Free shipping on all orders over $50  |  Play smart. Play safe. Non-toxic suncare

Detecting Skin Cancer – Spot It and Stop It

by kelly / May, 10 2017 01:30

Picture of woman with her bare shoulder, red lips and long brown hair

If you can spot skin cancer, you can stop it. According to the Skin Cancer Foundation skin cancer is the easiest cancer to cure if detected and treated early. So here’s some tips on how best to spot skin cancer with regular self-exams as part of our on-going series to support Skin Cancer Awareness month this May.

These tips are aggregated from the Skin Cancer Foundation and the American Academy of Dermatology (AAD). Be sure to check out the great video on detecting skin cancer. I’ve posted it down below.

When to Exam

Exams should be performed regularly – often enough that it becomes a habit. For most people once a month is a good average. Make sure to couple these self-exams with annual doctor visits. Of course always consult your physician to see if you need to do more frequent visits or self-exams.

Who Should Exam

Everyone should perform these self-exams and make regular doctor visits. It’s also a great idea to start teaching children at an early age how to do it especially as melanoma accounts for approximately 7% of all cancers diagnosed in 15-19 year olds. I’m going to train my soon to come child early on!

What to Look For During Exams

Don’t ignore odd spots on your body just because they don’t hurt. Skin cancer can be painless but dangerous at the same time. If you notice any of the below during your self exam – consult a doctor as soon as possible:

  • A skin growth that increases in size and appears pearly, translucent, tan, brown, black, or multicolored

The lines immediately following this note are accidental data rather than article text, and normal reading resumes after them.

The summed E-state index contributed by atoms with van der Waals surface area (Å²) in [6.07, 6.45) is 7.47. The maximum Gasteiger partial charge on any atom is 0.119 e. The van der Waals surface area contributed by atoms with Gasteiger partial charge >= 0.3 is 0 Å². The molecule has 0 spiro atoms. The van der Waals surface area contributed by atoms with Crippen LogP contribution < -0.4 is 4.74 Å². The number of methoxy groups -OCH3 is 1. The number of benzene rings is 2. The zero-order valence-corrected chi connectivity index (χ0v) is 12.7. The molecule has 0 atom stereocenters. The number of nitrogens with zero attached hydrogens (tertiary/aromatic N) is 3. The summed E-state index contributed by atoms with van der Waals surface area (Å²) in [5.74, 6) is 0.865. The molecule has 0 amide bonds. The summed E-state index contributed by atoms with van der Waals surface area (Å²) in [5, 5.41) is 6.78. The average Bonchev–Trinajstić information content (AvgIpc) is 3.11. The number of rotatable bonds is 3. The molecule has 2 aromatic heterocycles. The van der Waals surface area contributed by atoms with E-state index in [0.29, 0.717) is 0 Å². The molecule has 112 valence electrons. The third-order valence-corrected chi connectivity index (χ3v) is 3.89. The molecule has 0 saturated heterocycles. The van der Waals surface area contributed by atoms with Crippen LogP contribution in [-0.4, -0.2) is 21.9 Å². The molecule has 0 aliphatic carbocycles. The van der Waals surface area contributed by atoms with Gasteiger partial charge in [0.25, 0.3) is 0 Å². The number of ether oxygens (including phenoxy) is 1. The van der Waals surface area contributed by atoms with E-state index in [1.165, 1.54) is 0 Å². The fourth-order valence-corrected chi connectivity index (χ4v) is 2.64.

• A mole, birthmark, beauty mark, or any brown spot that: changes color, increases in size or thickness, changes in texture, is irregular in outline, is bigger than 6mm or 1/4", the size of a pencil eraser, appears after age 21
  • A spot or sore that continues to itch, hurt, crust, scab, erode, or bleed
  • An open sore that does not heal within three weeks

The AAD also has a handy guide here to track and record any spots you find.

How to Exam

It’s best to stand in front or a mirror while examining. It’s also good to have a partner help for harder to see places. Check the following parts of your body.

  1. Face – nose, lip, mouth and ears
  2. Scalp and back of neck – part hair for a closer look
  3. Body front and back in the mirror, then look at the right and left sides with arms raised
  4. Bend elbows and look carefully at forearms, upper underarms and palms
  5. Look at the backs of legs and feet, the spaces between toes, and the soles of feet
  6. The back and buttock

Again if anything looks abnormal follow-up with a physician – the sooner you spot it, the more likely you are to stop it.

Skin Cancer Awareness

For even more helpful advice and information on skin cancer check out our Skin Cancer and Suncare Smarts posts.

Self Exam Video from the AAD

Tags: , , , , ,

blog comments powered by Disqus